media
February 08, 2016

In testimony, NYSUT calls for greater investment in public higher education

Source: NYSUT Media Relations
higher education
Caption: At Tuesday's hearing, left to right: PSC-CUNY Treasurer Michael Fabricant; PSC-CUNY President Barbara Bowen; NYSUT Executive Vice President Andy Pallotta; UUP Vice President for Academics Jamie Dangler. Photo by El-Wise Noisette.

ALBANY, N.Y. Feb. 8, 2016 — New York State United Teachers today reminded state lawmakers that a "college degree is no longer just an option but rather a prerequisite in many industries." As such, the state's public university systems require an investment greater than that proposed in the executive budget for the 2016-17 fiscal year.

NYSUT represents nearly 80,000 academic and professional faculty at the city and state university systems and at nearly all of the state's community colleges.

"Support for public higher education is support for New York's future," said NYSUT President Karen E. Magee. "The state should provide the investment necessary to assure the quality, accessible and affordable college education students today need to succeed."

Testifying before a joint legislative hearing on the 2016-17 higher education budget, NYSUT Executive Vice President Andrew Pallotta said, "Students are funding most of the increases in SUNY's and CUNY's budgets through annual tuition hikes."

Pallotta continued: "Annual tuition increases were supposed to be invested in student academic programs, services and faculty. However, much of that funding is (now) going to pay for mandatory costs that aren't covered by the current statutory definition of the state's maintenance of effort."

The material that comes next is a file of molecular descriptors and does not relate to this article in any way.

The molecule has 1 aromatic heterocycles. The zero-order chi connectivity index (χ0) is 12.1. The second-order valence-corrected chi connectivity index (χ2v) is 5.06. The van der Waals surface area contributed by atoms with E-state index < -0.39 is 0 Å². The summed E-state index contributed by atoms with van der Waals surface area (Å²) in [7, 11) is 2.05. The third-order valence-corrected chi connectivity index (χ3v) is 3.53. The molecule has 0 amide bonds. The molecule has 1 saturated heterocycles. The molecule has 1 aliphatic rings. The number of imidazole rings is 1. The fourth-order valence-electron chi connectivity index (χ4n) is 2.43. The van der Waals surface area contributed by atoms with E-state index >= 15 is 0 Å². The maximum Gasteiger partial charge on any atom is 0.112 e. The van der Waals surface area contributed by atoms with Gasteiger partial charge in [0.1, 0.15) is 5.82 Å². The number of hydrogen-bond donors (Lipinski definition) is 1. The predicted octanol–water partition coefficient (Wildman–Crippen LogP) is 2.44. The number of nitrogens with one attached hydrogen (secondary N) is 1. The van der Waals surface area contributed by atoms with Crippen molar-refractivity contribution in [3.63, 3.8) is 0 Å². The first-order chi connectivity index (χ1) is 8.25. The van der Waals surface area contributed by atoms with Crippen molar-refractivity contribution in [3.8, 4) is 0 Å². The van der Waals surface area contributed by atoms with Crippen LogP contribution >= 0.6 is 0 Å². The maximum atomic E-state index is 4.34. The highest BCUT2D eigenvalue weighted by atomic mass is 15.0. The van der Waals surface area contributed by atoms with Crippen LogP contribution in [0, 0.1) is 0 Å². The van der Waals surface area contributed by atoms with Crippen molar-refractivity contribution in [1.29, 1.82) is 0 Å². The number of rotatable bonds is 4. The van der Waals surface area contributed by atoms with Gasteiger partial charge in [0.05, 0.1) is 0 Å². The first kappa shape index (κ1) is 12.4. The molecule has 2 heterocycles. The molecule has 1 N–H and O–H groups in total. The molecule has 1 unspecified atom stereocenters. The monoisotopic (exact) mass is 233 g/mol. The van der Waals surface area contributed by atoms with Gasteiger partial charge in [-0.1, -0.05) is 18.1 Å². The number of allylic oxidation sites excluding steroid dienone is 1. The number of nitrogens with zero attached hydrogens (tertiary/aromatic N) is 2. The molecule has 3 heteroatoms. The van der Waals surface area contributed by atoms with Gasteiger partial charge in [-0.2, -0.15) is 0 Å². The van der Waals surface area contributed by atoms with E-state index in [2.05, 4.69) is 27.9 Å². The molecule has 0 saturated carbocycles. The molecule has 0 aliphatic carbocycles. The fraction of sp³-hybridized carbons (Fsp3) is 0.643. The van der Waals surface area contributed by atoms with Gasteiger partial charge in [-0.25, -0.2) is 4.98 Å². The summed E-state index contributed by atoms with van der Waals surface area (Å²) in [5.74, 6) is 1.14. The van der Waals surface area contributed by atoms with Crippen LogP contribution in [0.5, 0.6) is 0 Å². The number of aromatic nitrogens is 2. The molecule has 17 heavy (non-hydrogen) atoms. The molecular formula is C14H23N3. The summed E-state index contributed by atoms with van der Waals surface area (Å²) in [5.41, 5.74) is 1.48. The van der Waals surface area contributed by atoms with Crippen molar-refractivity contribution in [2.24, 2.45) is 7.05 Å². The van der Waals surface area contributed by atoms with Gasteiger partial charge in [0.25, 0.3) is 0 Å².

As he did at a press conference earlier in the day with other union leaders and legislators, Pallotta called on the Legislature to amend the maintenance of effort definition to include mandatory costs such as energy and other basic operations.

The Legislature passed a NYSUT-backed MOE bill last year; it was vetoed with a message that the issue should be negotiated as part of the budget process.

Pallotta also stressed the need for lawmakers to:

  • increase base aid for community colleges by $250 per full-time equivalent student;
  • reject pay-for-performance programs;
  • create an endowment fund to hire much-needed full-time faculty and staff;
  • fully fund SUNY's teaching and research hospitals;
  • address teacher preparation, diversity and recruitment programs;
  • restore funding cuts to student opportunity programs; and
  • enact the DREAM Act.

Frederick Kowal, president of United University Professions (SUNY), and Barbara Bowen, president of the Professional Staff Congress (CUNY), joined Pallotta at the hearing.

New York State United Teachers is a statewide union with more than 600,000 members in education, human services and health care. NYSUT is affiliated with the American Federation of Teachers, the National Education Association and the AFL-CIO.